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Translators and global workers unity

December 30, 2017

Goals and techniques in the Comintern era

The following memo, dating from 1999, describes how the work of translators contributed to building international solidarity in the era of the Russian revolution.

It was written for the information of those translating conferences of the socialist movement in Canada and is published here for the first time. 

Book references are to volumes on the Communist International that were published by Pathfinder Press and are still in print; for details, see below.

For Spanish translation see La Izquierda Diario.

Translation at 2WC

Angelica Balabinoff, center, translates from notes at Second Comintern Congress.

By John Riddell. The era of the Russian revolution saw a flourishing of broad international workers’ congresses, at which proceedings were fully translated and subsequently published in several languages.

This achievement was a foretaste of the unification of working people that would ultimately do away with capitalist national antagonisms.

The epoch of the revolutionary second and third Internationals – 1889 to 1924 – was marked by sharp and growing antagonism among the imperialist powers of Europe, the region where the revolutionary workers movement was then centered.

Not long before, between 1855 and 1870, Europe’s great powers had fought four major wars. From the 1890s, Europe was gripped by an arms race between opposed imperialist blocs. Then came the great inter-imperialist war, which only heightened antagonisms. In such conditions, the building of a workers’ international was in itself was seen as a treasonous act against bourgeois patriotism.

Many leaders of the workers’ movement at that time were fluent in several major languages. To most leaders, German was an acceptable working language. But the International aimed to be a workers’ organization, open to fighters without a broad international experience, and this meant translating the entire proceedings of its main gatherings.

Details of translation had political significance. When Skrypnik proposed to speak in Ukrainian (Founding the Communist International, p. 21),[1] the British journalist Ransome took it as a joke. But only two years previously, under the tsar, use of the Ukrainian language in public institutions had been banned. Now it was an acceptable language in a world congress. Similarly, when Liu Shaozhou spoke (p. 204), it was the first use of Chinese in any international workers’ gathering, and probably in an international conference of any kind.

The form of translation was shaped by the character of these conferences: they were large assemblies of equals, functioning without sound amplification. In such meetings, the speaker can be heard only if there has to be absolute silence. To grip the audience’s attention, the speaker must talk extemporaneously, responding attentively to shifts in the listeners’ thinking. Hecklers can totally disrupt the meeting: they must be answered effectively, and the speaker must reassert command through the force of ideas.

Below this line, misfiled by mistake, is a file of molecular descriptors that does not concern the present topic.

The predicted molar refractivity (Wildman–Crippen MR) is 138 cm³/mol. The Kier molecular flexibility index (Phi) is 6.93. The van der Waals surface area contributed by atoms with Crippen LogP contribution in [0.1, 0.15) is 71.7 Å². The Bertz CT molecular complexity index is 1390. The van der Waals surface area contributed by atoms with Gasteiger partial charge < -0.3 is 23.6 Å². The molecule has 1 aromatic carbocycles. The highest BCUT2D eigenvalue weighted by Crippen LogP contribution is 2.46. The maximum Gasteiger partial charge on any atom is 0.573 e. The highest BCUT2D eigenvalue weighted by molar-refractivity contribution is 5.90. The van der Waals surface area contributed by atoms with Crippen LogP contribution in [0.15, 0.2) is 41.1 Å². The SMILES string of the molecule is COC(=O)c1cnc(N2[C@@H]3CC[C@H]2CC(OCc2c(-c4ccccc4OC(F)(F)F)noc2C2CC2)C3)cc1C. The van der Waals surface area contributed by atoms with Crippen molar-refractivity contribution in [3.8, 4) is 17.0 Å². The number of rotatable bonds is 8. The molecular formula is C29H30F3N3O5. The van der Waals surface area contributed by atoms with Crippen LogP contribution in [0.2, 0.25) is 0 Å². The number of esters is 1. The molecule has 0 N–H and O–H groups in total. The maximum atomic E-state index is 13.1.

This tradition of unamplified public speaking was still alive when our movement held soapbox meetings in the 60s. Now it has been undercut by loudhailers and sound systems, which enable a speaker to drone on even though no one listens. But the old tradition still lives in many ad-hoc workers’ gatherings.

In a large, unamplified meeting, you cannot do voice-over or whisper translations without disrupting the proceedings. Sentence-by-sentence translation was technically possible, of course, but was not done, probably because it would break the dynamic flow of speech so necessary to the conduct of the meeting. In the main, translators took notes during the speech and then, after its conclusion, reconstructed the entire speech in the second language. (see Founding the Communist International, pp. 21, 24, 25; Workers of the World and Oppressed Peoples, Unite,[2] pp. 15; To See the Dawn, p. 25, 114-15).

Establishing effective translation in the 1919-1920 Comintern congresses was a struggle. The congress’s overall translation service handled the main languages, and more informal arrangements were made to meet the needs of smaller language groups. Sometimes the translation was abbreviated — only a brief summary of the original. Sometimes, on the other hand, the translator would be inspired by the spirit of the original to improvise, as in John Reed’s probably somewhat fanciful story about Quelch’s experience at Baku (To See the Dawn, p. 25)[3].

In the photo signature to the first volume of Workers of the World, we see a picture of Balabanoff translating at the Second Congress. The Swiss delegate Humbert-Droz said her translations were often imaginative, but here she seems to be sticking closely to her notes. It is typical of the culture of our movement at that time that Balabanoff, a Russian whose experience abroad was mostly in Italy, should be found ably undertaking translations into English and (where Humbert-Droz was concerned) into French.